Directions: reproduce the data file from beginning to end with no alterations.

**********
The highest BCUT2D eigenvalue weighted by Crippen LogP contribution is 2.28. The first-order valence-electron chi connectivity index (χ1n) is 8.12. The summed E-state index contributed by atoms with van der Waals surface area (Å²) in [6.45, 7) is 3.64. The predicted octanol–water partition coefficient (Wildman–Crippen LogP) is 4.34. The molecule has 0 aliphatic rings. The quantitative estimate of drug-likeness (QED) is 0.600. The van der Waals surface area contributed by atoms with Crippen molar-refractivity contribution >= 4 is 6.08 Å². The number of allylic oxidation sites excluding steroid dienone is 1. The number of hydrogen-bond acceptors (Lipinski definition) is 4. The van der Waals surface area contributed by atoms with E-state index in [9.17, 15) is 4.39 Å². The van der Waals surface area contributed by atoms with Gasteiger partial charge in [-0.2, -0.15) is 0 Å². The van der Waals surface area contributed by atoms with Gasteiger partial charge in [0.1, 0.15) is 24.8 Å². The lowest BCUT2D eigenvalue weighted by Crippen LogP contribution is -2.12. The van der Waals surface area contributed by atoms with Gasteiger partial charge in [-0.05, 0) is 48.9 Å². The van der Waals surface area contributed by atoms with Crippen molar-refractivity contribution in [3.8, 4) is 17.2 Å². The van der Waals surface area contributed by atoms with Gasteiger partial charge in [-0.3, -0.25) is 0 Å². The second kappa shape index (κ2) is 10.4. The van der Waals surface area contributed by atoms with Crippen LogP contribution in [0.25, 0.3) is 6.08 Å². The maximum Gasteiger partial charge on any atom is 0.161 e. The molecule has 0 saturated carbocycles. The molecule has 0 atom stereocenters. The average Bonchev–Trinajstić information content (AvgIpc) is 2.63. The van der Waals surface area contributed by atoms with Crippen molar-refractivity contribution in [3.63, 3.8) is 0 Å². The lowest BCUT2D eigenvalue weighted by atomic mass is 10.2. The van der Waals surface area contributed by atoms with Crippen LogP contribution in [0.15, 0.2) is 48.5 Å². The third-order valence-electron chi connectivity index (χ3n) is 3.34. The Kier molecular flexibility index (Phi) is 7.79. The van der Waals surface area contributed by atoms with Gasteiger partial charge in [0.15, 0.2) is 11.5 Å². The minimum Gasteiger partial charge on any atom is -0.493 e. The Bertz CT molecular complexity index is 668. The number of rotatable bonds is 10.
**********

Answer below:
The highest BCUT2D eigenvalue weighted by Crippen LogP contribution is 2.28. The first-order valence-electron chi connectivity index (χ1n) is 8.12. The summed E-state index contributed by atoms with van der Waals surface area (Å²) in [6.45, 7) is 3.64. The predicted octanol–water partition coefficient (Wildman–Crippen LogP) is 4.34. The molecule has 0 aliphatic rings. The quantitative estimate of drug-likeness (QED) is 0.600. The van der Waals surface area contributed by atoms with Crippen molar-refractivity contribution >= 4 is 6.08 Å². The number of allylic oxidation sites excluding steroid dienone is 1. The number of hydrogen-bond acceptors (Lipinski definition) is 4. The van der Waals surface area contributed by atoms with E-state index in [9.17, 15) is 4.39 Å². The van der Waals surface area contributed by atoms with Gasteiger partial charge in [-0.2, -0.15) is 0 Å². The van der Waals surface area contributed by atoms with Gasteiger partial charge in [0.1, 0.15) is 24.8 Å². The lowest BCUT2D eigenvalue weighted by Crippen LogP contribution is -2.12. The van der Waals surface area contributed by atoms with Gasteiger partial charge in [-0.05, 0) is 48.9 Å². The van der Waals surface area contributed by atoms with Crippen molar-refractivity contribution in [3.8, 4) is 17.2 Å². The van der Waals surface area contributed by atoms with Gasteiger partial charge in [-0.3, -0.25) is 0 Å². The second kappa shape index (κ2) is 10.4. The van der Waals surface area contributed by atoms with Crippen LogP contribution in [0.25, 0.3) is 6.08 Å². The maximum Gasteiger partial charge on any atom is 0.161 e. The molecule has 0 saturated carbocycles. The molecule has 0 atom stereocenters. The average Bonchev–Trinajstić information content (AvgIpc) is 2.63. The van der Waals surface area contributed by atoms with Crippen molar-refractivity contribution in [3.63, 3.8) is 0 Å². The lowest BCUT2D eigenvalue weighted by atomic mass is 10.2. The van der Waals surface area contributed by atoms with Crippen LogP contribution in [0.15, 0.2) is 48.5 Å². The third-order valence-electron chi connectivity index (χ3n) is 3.34. The Kier molecular flexibility index (Phi) is 7.79. The van der Waals surface area contributed by atoms with Gasteiger partial charge in [0.15, 0.2) is 11.5 Å². The minimum Gasteiger partial charge on any atom is -0.493 e. The Bertz CT molecular complexity index is 668. The number of rotatable bonds is 10.